See UD's plans to return to teaching, learning, research and experiential learning on campus this fall with measures in place to promote safety and lessen the risk of COVID-19 spread.

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COVID-19 Health Resources

The University is committed to protecting the health and safety of our campus community. The steps we are taking follow the guidance of public health officials and are in the best interest of UD and the surrounding community.

The information below includes information about cases on campus, the testing protocol for students, tips on what to do and where to turn if you suspect you have COVID-19 or have come in contact with someone with COVID-19, how to keep yourself safe and healthy, and the latest public health guidance. 

Our highly residential campus environment and our responsibility to the larger issue of public health require us to be proactive, rather than reactive, in making decisions that affect the well-being of our community.

Additional resources can be found on the following pages:

COVID-19 updates on current UD operations

The Path Forward: UD's work to implement safety measures for the fall

For questions not answered by these websites, please email covid19@udayton.edu.

Dear students, faculty and staff,

The University remains committed to sharing information with you in a timely manner, especially dealing with the impact of the COVID-19 worldwide pandemic on our campus community. 

The University received notice, and has been in contact with Public Health - Dayton and Montgomery County today that an individual who has been present on campus has tested positive for COVID-19. The individual is in isolation until they have been cleared by health officials. This is the first known confirmed case of COVID-19 connected to the University of Dayton.

After discussion with local public health authorities the University performed an extensive deep sanitization and has isolated the areas with which the individual may have come into contact in accordance with applicable protocols and CDC recommendations.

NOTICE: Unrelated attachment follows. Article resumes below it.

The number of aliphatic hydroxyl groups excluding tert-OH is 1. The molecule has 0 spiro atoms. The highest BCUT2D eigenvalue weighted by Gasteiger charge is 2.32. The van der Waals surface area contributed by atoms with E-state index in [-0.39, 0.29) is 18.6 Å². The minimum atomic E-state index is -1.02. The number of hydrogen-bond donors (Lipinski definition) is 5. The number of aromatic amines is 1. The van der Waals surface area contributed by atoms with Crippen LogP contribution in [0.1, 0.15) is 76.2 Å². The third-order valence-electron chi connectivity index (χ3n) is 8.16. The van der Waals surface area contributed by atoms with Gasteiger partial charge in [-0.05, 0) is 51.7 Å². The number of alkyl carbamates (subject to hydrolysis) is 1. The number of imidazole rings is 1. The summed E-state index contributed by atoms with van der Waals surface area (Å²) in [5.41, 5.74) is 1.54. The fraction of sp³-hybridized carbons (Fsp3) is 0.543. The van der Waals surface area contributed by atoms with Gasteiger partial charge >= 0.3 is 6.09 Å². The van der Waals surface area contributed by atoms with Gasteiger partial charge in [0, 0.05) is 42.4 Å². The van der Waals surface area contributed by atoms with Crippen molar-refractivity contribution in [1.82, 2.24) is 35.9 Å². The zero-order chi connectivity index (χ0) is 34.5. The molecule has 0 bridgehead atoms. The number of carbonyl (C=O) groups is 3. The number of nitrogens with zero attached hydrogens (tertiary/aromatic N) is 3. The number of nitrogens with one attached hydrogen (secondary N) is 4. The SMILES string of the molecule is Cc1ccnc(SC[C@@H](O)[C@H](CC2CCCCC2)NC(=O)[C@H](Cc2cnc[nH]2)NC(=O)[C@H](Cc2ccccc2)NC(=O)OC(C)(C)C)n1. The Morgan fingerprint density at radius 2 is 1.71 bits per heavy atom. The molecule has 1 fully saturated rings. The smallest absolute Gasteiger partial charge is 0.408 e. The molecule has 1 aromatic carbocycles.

Public Health is following up with close contacts of this individual to determine their level of exposure and provide guidance about next steps, including self-quarantine. The process of contact tracing can take several days. 

In order to respect the privacy of this individual and comply with federal regulations regarding confidentiality, we will not identify the individual and no further information will be released. Ensuring the anonymity of individuals who have tested positive for COVID-19 is important so that they can focus fully on their health and the care they need.

Please join us in praying for the full and quick recovery of this person and in support of family, friends and close contacts.  

If you think you have been in contact with a person diagnosed with COVID-19, please visit the CDC's resources on COVID-19. More information for employees is available on the University's COVID-19 resources website.

The COVID-19 pandemic is causing anxiety and distress for many of us, both on and off campus and resources are available for students as well as employees. The counseling center is available for students remotely. Students should call 937-229-3141 to discuss appointment options. Employees may contact the Lifeworks Employee Assistance Program or Campus Ministry at 937-229-3339. 

The COVID-19 pandemic is an unprecedented challenge, and we want to thank everyone again for your support in the steps we must take to try to slow the spread of this disease and move toward in-person classes in the fall. We are proud of how the UD community is rising to this challenge and acting in the best interest of the common good.

We will continue to update you as necessary through email and on the COVID-19 resources website. Please send any additional questions you might have to covid19@udayton.edu.

Sincerely,
Dr. Mary Buchwalder M.D. 
Medical Director
University of Dayton


Case investigation and contact tracing, disease control measures employed by local and state health departments for decades, are key strategies for preventing further spread of COVID-19. The purpose is to isolate anyone who is sick, and identify and quarantine for 14 days anyone with whom they've had close contact. If close contacts develop symptoms, they are directed to seek medical care. The time for contact tracing varies depending on where the person with a suspected case and close contacts live, and if Public Health - Dayton and Montgomery County needs to work with health departments in those jurisdictions. Additionally, sometimes it takes several days to get in touch with close contacts, especially if they live outside Montgomery County. 


 

What if I come in contact with someone tested for or diagnosed with COVID-19, or I live or work where there is COVID-19?

If you are a resident of or work in a community where there is an ongoing spread of COVID-19, Centers for Disease Control and Prevention guidance calls for you to monitor your health and call your health care provider right away if you develop symptoms of COVID-19

If you have been identified by the public health department as a close contact of someone with COVID-19 or you are being tested for the virus, please contact your health care provider, work remotely and self-quarantine until a health care professional determines you do not have or are free of the virus. See CDC explanation of "close contact" here.